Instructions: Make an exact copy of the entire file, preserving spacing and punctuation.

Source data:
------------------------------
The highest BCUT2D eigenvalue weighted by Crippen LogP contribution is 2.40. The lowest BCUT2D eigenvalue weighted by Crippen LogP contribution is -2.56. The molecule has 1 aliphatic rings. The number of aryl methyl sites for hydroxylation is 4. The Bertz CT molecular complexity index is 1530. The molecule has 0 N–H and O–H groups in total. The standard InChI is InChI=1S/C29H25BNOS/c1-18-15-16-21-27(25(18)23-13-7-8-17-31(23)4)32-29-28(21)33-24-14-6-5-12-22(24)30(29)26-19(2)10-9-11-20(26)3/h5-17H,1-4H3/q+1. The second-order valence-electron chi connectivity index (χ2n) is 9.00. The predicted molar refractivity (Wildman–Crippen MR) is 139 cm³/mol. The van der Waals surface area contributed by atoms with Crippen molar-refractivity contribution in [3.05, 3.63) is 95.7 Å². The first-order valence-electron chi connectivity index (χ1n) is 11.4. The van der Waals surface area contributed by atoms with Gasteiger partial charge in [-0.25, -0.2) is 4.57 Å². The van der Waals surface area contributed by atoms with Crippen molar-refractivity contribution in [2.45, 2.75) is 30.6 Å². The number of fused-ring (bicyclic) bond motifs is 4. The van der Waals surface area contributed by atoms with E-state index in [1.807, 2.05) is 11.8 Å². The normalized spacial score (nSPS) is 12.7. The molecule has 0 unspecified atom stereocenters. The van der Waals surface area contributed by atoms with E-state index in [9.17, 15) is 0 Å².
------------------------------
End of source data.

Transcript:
The highest BCUT2D eigenvalue weighted by Crippen LogP contribution is 2.40. The lowest BCUT2D eigenvalue weighted by Crippen LogP contribution is -2.56. The molecule has 1 aliphatic rings. The number of aryl methyl sites for hydroxylation is 4. The Bertz CT molecular complexity index is 1530. The molecule has 0 N–H and O–H groups in total. The standard InChI is InChI=1S/C29H25BNOS/c1-18-15-16-21-27(25(18)23-13-7-8-17-31(23)4)32-29-28(21)33-24-14-6-5-12-22(24)30(29)26-19(2)10-9-11-20(26)3/h5-17H,1-4H3/q+1. The second-order valence-electron chi connectivity index (χ2n) is 9.00. The predicted molar refractivity (Wildman–Crippen MR) is 139 cm³/mol. The van der Waals surface area contributed by atoms with Crippen molar-refractivity contribution in [3.05, 3.63) is 95.7 Å². The first-order valence-electron chi connectivity index (χ1n) is 11.4. The van der Waals surface area contributed by atoms with Gasteiger partial charge in [-0.25, -0.2) is 4.57 Å². The van der Waals surface area contributed by atoms with Crippen molar-refractivity contribution in [2.45, 2.75) is 30.6 Å². The number of fused-ring (bicyclic) bond motifs is 4. The van der Waals surface area contributed by atoms with E-state index in [1.807, 2.05) is 11.8 Å². The normalized spacial score (nSPS) is 12.7. The molecule has 0 unspecified atom stereocenters. The van der Waals surface area contributed by atoms with E-state index in [9.17, 15) is 0 Å².